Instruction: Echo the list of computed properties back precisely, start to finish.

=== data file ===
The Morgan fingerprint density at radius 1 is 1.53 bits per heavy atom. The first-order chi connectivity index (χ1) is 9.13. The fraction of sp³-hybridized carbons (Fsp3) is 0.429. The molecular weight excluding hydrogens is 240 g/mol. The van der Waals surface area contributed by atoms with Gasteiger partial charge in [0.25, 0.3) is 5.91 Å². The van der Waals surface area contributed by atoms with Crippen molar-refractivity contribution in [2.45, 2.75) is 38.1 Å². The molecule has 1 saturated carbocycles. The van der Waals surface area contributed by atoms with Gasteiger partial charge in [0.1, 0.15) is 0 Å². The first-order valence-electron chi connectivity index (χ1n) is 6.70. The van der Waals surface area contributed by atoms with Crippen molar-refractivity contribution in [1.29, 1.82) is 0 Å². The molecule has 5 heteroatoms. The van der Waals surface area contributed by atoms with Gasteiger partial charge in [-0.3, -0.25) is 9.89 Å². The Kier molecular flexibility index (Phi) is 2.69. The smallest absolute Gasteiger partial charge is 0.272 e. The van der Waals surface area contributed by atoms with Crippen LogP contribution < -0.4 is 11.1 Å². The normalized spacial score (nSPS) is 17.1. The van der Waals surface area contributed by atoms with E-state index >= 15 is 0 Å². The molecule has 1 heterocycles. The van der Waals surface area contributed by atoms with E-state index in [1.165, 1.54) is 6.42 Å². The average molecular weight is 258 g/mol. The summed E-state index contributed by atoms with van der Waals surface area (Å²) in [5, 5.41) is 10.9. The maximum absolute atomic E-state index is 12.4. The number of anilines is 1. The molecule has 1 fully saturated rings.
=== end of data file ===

The Morgan fingerprint density at radius 1 is 1.53 bits per heavy atom. The first-order chi connectivity index (χ1) is 9.13. The fraction of sp³-hybridized carbons (Fsp3) is 0.429. The molecular weight excluding hydrogens is 240 g/mol. The van der Waals surface area contributed by atoms with Gasteiger partial charge in [0.25, 0.3) is 5.91 Å². The van der Waals surface area contributed by atoms with Crippen molar-refractivity contribution in [2.45, 2.75) is 38.1 Å². The molecule has 1 saturated carbocycles. The van der Waals surface area contributed by atoms with Gasteiger partial charge in [0.1, 0.15) is 0 Å². The first-order valence-electron chi connectivity index (χ1n) is 6.70. The van der Waals surface area contributed by atoms with Crippen molar-refractivity contribution in [1.29, 1.82) is 0 Å². The molecule has 5 heteroatoms. The van der Waals surface area contributed by atoms with Gasteiger partial charge in [-0.3, -0.25) is 9.89 Å². The Kier molecular flexibility index (Phi) is 2.69. The smallest absolute Gasteiger partial charge is 0.272 e. The van der Waals surface area contributed by atoms with Crippen LogP contribution < -0.4 is 11.1 Å². The normalized spacial score (nSPS) is 17.1. The van der Waals surface area contributed by atoms with E-state index >= 15 is 0 Å². The molecule has 1 heterocycles. The van der Waals surface area contributed by atoms with E-state index in [1.165, 1.54) is 6.42 Å². The average molecular weight is 258 g/mol. The summed E-state index contributed by atoms with van der Waals surface area (Å²) in [5, 5.41) is 10.9. The maximum absolute atomic E-state index is 12.4. The number of anilines is 1. The molecule has 1 fully saturated rings.